Insight and Out (Part 2)

Despite my inclination to save each little bit of this journal for a new day for the purposes of keeping my parents satisfied with as little work as possible, I don’t think that would be helpful.

…I very nearly just titled this part three. I swear I can count. Stop laughing.

I now continue my journal on account of I wish to eventually collect these entries and publish them as a reference to how the minds of Aspies work*, since not many people seem to understand that. I repeatedly run into impasses with my parents or with other people in general that stem from fundamental differences in opinion on how the world should work. And when I say fundamental I bloody well mean it. Nothing makes sense to me about a lot of decisions that other people make, and I’m sure that they feel the same way.

    As the people who have to interact with me the most in an intimate environment I’m certain my family suffers the most from this. One of the things that comes up quite regularly is my statement of opinions as if they were facts. For example, instead of “I think Firefly is the best show ever,” I would say “Firefly is the best show ever. Full stop.” This seems quite acceptable at school (though perhaps my peers are resigned to my being overbearing in that regard and so do not comment on it) and on the Internet (though we all know how much social practices on the Internet are worth), but frequently my family takes issue with it. My parents complain that I leave no room for disagreement and my brother frequently makes sarcastic remarks indicating that no other person could POSSIBLY have their own opinion when mine is so much better.

    This in turn annoys me because it seems like they’re constantly and rather bluntly disagreeing with my opinions. Leaving out that Firefly is clearly the best show in the world, I do suppose there are issues with stating opinions as facts. For one, you do come off as disagreeable, a fact which I have noticed when others do this. That I notice with my abysmal Wisdom score should be a clue of some significance as to the magnitude of the issue. It also devolves arguments between people who say Firefly is the best show and people who say Leverage is the best show into personal attacks when really the best approach would be to acknowledge that one’s opinion is an opinion, which in turn means that others need not agree with it.

    As I type this section I repeatedly have to stop myself from insisting that Firefly is the best show ever. Thus I shall now school myself in the art of Diplomacy, by saying that Firefly is a show which I think is the best show ever. I happen to really, really like the show but that does not necessarily mean that others will agree with me. I choose not to bring up that Firefly had one season and one season only as evidence that others might not agree because Fox performed the networking equivalent of shattering a person’s kneecaps with a tire iron and then having them run a race. No, seriously, look it up.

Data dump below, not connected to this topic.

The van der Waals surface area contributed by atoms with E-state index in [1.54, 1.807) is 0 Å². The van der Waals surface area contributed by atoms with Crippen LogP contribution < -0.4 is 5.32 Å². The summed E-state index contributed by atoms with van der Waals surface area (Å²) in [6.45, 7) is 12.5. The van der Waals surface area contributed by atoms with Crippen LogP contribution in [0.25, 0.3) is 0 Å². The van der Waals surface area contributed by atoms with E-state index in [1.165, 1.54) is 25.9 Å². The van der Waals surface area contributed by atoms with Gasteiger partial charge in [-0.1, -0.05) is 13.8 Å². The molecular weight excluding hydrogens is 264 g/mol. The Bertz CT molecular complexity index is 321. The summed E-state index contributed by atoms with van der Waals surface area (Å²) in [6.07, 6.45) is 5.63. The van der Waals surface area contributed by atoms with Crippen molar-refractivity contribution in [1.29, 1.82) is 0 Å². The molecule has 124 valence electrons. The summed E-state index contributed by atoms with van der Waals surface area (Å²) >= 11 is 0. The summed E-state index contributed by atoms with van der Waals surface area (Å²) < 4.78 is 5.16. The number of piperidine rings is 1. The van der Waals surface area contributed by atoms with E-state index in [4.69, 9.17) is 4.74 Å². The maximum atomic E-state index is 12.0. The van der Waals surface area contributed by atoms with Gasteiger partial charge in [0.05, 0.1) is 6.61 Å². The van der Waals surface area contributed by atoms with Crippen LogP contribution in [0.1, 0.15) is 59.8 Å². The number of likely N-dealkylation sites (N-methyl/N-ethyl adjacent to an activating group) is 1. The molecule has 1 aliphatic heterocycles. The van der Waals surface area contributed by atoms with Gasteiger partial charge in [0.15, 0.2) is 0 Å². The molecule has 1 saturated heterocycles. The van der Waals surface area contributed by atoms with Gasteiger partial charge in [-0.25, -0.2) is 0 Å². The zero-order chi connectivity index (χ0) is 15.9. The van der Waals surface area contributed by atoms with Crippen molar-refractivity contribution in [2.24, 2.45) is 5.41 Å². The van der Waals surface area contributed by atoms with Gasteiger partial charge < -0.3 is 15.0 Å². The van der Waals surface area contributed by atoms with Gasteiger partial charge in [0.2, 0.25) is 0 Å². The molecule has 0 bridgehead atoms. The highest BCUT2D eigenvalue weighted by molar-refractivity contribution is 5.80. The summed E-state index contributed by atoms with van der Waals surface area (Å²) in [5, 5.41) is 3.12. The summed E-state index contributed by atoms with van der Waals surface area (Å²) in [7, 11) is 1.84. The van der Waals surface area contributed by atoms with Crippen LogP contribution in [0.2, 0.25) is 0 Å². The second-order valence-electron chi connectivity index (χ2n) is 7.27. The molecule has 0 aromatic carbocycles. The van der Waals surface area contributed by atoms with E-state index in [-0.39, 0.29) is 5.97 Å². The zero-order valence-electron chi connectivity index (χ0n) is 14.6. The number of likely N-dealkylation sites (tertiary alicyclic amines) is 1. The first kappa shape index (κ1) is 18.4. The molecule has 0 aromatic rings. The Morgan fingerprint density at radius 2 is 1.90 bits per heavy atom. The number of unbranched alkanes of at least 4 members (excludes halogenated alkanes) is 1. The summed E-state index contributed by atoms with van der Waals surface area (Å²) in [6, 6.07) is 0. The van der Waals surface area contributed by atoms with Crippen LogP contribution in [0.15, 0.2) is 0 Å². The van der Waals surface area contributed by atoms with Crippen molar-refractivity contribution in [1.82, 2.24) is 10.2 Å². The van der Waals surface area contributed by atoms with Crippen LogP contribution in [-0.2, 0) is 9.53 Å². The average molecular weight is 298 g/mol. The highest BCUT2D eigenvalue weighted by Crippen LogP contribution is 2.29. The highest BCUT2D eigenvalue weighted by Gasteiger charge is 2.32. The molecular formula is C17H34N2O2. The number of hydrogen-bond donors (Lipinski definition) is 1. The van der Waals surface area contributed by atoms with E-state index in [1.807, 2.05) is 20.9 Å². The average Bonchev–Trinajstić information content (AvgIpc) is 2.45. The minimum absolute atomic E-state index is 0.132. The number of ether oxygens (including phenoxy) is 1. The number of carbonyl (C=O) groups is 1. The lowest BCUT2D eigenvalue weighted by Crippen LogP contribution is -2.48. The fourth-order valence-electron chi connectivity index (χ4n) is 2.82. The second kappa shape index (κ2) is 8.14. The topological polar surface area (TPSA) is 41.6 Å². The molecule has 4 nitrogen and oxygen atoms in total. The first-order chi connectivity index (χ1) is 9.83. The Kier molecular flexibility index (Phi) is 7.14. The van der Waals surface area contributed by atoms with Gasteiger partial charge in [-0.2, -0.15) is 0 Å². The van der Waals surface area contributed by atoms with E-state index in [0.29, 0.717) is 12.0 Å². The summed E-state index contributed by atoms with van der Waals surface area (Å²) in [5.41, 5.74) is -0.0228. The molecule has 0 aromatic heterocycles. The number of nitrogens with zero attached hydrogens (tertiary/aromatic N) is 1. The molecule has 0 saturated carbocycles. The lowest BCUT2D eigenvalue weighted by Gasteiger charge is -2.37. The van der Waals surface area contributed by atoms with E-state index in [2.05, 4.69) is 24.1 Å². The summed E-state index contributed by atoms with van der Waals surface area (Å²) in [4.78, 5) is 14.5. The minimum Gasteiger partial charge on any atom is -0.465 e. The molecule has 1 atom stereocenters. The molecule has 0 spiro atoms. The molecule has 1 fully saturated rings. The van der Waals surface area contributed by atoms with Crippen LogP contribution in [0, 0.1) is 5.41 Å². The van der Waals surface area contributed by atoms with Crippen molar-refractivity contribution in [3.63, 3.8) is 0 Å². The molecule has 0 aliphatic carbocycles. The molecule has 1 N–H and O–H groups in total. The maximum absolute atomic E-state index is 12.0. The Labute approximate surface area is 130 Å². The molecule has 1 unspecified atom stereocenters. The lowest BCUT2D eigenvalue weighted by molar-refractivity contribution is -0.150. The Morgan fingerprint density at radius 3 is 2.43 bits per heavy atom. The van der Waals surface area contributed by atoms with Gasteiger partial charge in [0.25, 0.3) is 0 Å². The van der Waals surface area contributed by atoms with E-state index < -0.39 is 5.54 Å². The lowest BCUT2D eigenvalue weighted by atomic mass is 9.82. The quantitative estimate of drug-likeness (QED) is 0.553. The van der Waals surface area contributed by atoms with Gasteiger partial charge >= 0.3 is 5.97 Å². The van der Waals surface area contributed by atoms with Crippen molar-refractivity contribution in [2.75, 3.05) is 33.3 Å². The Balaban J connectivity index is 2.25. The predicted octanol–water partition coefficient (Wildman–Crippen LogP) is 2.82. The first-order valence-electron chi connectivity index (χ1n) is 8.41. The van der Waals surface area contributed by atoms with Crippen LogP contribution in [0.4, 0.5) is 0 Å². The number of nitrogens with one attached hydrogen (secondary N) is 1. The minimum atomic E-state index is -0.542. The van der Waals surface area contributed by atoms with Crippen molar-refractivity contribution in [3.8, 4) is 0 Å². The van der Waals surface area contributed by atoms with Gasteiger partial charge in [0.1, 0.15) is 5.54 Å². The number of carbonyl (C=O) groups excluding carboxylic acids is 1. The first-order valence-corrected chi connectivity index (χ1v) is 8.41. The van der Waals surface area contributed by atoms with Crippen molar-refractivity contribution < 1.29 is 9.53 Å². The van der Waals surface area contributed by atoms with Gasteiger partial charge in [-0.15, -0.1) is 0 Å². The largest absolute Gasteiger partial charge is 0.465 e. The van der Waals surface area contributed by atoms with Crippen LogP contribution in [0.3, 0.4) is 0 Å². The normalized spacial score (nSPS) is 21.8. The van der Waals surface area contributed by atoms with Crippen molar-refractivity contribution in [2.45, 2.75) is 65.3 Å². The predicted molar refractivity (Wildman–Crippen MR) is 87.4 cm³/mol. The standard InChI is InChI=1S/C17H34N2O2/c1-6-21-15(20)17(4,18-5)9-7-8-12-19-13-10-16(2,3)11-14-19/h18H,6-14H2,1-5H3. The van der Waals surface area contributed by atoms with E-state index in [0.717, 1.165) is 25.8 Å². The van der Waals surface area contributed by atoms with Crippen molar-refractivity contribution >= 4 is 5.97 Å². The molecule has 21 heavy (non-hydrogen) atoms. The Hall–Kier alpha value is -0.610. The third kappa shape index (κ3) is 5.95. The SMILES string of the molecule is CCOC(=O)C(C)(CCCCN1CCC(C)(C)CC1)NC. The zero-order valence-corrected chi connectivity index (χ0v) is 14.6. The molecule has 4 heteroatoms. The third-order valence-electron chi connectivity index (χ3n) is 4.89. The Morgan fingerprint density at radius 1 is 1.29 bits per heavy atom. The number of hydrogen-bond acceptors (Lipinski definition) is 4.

The simple end fact of the matter is that different people have different preferences and therefore WILL like different things. It is unavoidable and we might as well stop getting into pointless arguments about it, on account of it’s not liable to change anytime soon and if it does change and everyone starts liking the same thing we end up with Brave New World, which is hardly ideal.

    Speaking of opinions (and, for that matter, of speaking) I have, several times, displayed a strange dichotomy regarding my attitudes toward paying attention to others while they are speaking. For example, last night I became very irritated towards my dad while he was talking to me. It seemed he was taking absolute ages to finish a single thought and he seemed to go over the same thought several times. It positively drove me mad.

    My irritation ended up spilling over into my body language and my responses to him, responding in a clipped and impatient tone of voice to everything he said. Naturally I understood that this would upset him, however there was simply nothing I could do about it. It was simply impossible for me to tolerate

* Seems I’ve gone and done it.

One thought on “Insight and Out (Part 2)

  1. I get soooo angry when my plans are disrupted. If I don’t know something needs to be done until after I’m already doing something else, I become extremely confused and my brain scrambles to redo the whole plan. While I try to cope with the disappointment of not doing something I have been looking forward to. It’s exhausting, to say the least.

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